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Milwaukee's Daily Magazine for Wednesday, July 30, 2014

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One of Warren Whitlinger's prized posesions is a picture with his mentor, UCLA basketball coaching legend John Wooden
One of Warren Whitlinger's prized posesions is a picture with his mentor, UCLA basketball coaching legend John Wooden (Photo: Whitlinger Family )

The legend of Warren Whitlinger

Warren Whitlinger was born in Barnsville, Ohio two months before World War I broke out in 1914. He was a natural athlete, playing both baseball and basketball at Ohio State. As a Buckeye basketball player, Whitlinger let the Big Ten in scoring while earning All-Conference honors as team captain in 1936.

Today at 97, Warren Whitlinger is known for an entirely different sport, and not as a player, but rather as a coach. As the revered patriarch of the Whitlinger tennis family, he remains sharp as a tack, and is still sought-after as a mentor of young athletes in the Fox Valley. His lessons are legendary; his philosophies broken down into simple phrases.

Grandson Tate, now 34, took lessons from the man lovingly known by most that know him as 'Baba'. "We would always have these little note cards he gave at the start of practice with quotes that I'll never forget," Tate Whitlinger says. One day it was Make it Happen, the next it was The harder I work, the luckier I'll get. We would have to rehearse them in front of the whole class."

How did a former basketball player morph into one of the great tennis minds in the country when he himself never played the sport? Moreover, how does a horse barn in Neenah, Wisconsin become a pipeline to professional tennis? It all began with Warren's son, John, during the summer of 1968.

John Whitlinger, like his father before him, was a naturally gifted athlete. He excelled in not only his father's sport, basketball, but also the game his older sister, Wendy, was playing, tennis.

I loved basketball," John, now the men's tennis coach at Stanford University, remembers. "But my dad and I had a heart-to-heart one evening in the den in our house, and he basically said 'you can be good in two sports, but if you want to be great in one, you might have to give the other one up.' I realized that I wasn't going to be the tallest guy in the world, so we went the tennis route."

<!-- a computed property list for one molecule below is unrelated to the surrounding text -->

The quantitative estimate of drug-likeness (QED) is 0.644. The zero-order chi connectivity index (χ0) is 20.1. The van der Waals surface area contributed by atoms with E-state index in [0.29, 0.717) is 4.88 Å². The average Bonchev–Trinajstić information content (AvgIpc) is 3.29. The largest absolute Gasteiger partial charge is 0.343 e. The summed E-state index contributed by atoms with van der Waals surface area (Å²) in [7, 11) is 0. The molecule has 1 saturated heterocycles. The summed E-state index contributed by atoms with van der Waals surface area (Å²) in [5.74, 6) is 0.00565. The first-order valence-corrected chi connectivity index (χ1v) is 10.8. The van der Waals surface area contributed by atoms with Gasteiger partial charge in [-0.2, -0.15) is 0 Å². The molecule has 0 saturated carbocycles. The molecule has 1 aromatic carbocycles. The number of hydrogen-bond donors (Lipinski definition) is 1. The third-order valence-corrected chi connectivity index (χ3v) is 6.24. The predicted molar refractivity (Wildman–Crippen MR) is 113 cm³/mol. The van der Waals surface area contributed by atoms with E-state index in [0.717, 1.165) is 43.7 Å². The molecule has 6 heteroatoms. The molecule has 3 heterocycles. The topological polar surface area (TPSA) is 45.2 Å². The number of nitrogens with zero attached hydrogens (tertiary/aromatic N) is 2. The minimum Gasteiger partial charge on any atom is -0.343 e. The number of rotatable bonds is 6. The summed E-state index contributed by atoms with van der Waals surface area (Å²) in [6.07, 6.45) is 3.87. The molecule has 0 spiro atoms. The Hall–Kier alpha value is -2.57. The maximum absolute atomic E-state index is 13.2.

So off to a converted indoor tennis court dubbed "The Barn" they w…

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NBA Union chief Billy Hunter and commissioner David Stern need to set their differences aside now to save the season.
NBA Union chief Billy Hunter and commissioner David Stern need to set their differences aside now to save the season. (Photo: Getty Images)

It's time for the NBA players to just accept it and get back to work

"It's not the greatest offer in the world."

NBA Players Association Executive Director Billy Hunter made that declaration late last night after the owners made what they characterized as their last-best proposal.

The honest truth is that it doesn't matter if Hunter thinks it is a spectacular offer or not. The time to get back to work is now, lest the NBA continue to swirl southward in a sea of nationwide apathy.

Of course, there are NBA fans – even rabid ones – in every city in the country. There just aren't that many of them outside of Miami, Dallas, Los Angeles, Chicago, and New York.

But, to be sure, over the past two seasons at the Bradley Center Andrew Bogut's "Squad Six" has pounded their drum, heckled the opposing team, dressed in Bucks colors, stood for all 48 minutes, and generally created some much needed mayhem during times when the rest of the building resembled a morgue.

Two seasons ago, during the "Fear the Deer" playoff run, the Bucks were the hottest ticket in town. Last year, as the injuries piled up, there was, shall we say, plenty of room to stretch out if you happened to stumble across tickets.

What this shows is that most fans, while not happy with the lockout, won't have their lives affected by having to spend their disposable income elsewhere. Perhaps an extra movie; maybe an evening out at one of Milwaukee's great restaurants; maybe just tuck some cash away for a rainy day.

If you still need basketball, Marquette opens its season tonight at the Bradley Center and will play 16 home games this season. Other options for your sports fix absent of NBA basketball include UWM, the Admirals, the Wave, and of course, that football team that has had some recent success a couple hours north of town.

The notion that the only real loser in any sports lockout is the fans is rubbish. Without one particular team playing at any given time, we'll figure it out.

To be sure, collateral damage will be felt by the bars and restaurants around NBA venu…